A US panel criticized Western European countries Tuesday for “aggressive secularism” as it released a report on religious freedom that took aim at laws banning full-face veils in public.
For the first time, the US Commission on International Religious Freedom — whose members are appointed by the government — included a chapter on the region in its annual review of tolerance of other faiths around the world.
Because Western Europe generally has a very good record, “it’s easy to overlook the fact that there are some questions and problematic issues emerging there” related to religious dress and customs, commission chair Katrina Lantos Swett told reporters. “In some countries a very aggressive secularism is putting people of religious faith in uncomfortable and difficult positions.”
The report focused in particular on restrictions in Western Europe on religious attire and symbols, ritual slaughter, circumcision, and the building of mosques and minarets. “These, along with limits on freedom of conscience and hate speech laws, are creating a growing atmosphere of intimidation against certain forms of religious activity in Western Europe,” the report said. “These restrictions also seriously limit social integration and educational and employment opportunities for the individuals affected.”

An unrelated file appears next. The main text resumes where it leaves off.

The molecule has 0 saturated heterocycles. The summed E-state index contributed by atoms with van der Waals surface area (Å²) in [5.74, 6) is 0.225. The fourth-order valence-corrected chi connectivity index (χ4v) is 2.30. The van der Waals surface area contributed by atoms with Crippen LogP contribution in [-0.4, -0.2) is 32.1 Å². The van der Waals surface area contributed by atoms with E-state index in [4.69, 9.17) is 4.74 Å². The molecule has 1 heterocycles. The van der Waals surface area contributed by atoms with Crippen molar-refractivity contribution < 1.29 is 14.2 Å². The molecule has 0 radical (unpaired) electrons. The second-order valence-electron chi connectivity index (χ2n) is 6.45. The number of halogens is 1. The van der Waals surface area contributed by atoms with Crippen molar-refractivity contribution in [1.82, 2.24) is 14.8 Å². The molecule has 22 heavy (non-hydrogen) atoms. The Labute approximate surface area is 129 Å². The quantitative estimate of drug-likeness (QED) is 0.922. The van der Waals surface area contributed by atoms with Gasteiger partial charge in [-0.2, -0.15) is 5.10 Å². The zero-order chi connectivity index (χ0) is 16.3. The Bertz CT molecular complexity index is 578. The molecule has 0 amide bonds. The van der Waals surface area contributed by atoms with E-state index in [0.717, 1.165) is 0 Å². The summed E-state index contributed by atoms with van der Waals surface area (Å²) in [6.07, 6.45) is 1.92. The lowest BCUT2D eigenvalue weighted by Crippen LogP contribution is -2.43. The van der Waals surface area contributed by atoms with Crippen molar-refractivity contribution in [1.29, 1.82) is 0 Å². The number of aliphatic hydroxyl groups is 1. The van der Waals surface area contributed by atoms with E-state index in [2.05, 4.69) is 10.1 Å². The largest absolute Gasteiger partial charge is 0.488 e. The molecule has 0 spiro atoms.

The report addressed laws in France and Belgium that ban the wearing of full-face veils in public, noting that Muslim women who do so can now be stopped, questioned and fined by authorities. “This raises discrimination concerns,” the report said.